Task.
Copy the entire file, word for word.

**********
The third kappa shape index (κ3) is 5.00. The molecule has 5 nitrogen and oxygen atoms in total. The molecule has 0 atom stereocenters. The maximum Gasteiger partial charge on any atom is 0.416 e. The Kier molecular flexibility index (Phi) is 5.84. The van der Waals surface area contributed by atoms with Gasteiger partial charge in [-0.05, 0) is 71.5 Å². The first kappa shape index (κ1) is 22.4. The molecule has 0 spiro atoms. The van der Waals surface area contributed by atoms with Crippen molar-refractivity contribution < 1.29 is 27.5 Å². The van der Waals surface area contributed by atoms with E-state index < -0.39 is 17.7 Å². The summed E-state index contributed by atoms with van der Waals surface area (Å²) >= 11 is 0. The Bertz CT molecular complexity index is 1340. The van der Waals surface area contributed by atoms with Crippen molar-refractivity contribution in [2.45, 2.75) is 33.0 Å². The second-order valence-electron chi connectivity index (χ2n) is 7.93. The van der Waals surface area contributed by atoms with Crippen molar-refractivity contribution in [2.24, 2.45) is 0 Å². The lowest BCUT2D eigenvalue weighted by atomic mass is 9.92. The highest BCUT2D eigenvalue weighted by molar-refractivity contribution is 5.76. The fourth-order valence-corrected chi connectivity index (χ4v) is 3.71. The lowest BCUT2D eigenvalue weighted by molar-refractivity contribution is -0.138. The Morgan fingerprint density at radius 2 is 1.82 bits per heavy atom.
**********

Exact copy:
The third kappa shape index (κ3) is 5.00. The molecule has 5 nitrogen and oxygen atoms in total. The molecule has 0 atom stereocenters. The maximum Gasteiger partial charge on any atom is 0.416 e. The Kier molecular flexibility index (Phi) is 5.84. The van der Waals surface area contributed by atoms with Gasteiger partial charge in [-0.05, 0) is 71.5 Å². The first kappa shape index (κ1) is 22.4. The molecule has 0 spiro atoms. The van der Waals surface area contributed by atoms with Crippen molar-refractivity contribution < 1.29 is 27.5 Å². The van der Waals surface area contributed by atoms with E-state index < -0.39 is 17.7 Å². The summed E-state index contributed by atoms with van der Waals surface area (Å²) >= 11 is 0. The Bertz CT molecular complexity index is 1340. The van der Waals surface area contributed by atoms with Crippen molar-refractivity contribution in [2.45, 2.75) is 33.0 Å². The second-order valence-electron chi connectivity index (χ2n) is 7.93. The van der Waals surface area contributed by atoms with Crippen molar-refractivity contribution in [2.24, 2.45) is 0 Å². The lowest BCUT2D eigenvalue weighted by atomic mass is 9.92. The highest BCUT2D eigenvalue weighted by molar-refractivity contribution is 5.76. The fourth-order valence-corrected chi connectivity index (χ4v) is 3.71. The lowest BCUT2D eigenvalue weighted by molar-refractivity contribution is -0.138. The Morgan fingerprint density at radius 2 is 1.82 bits per heavy atom.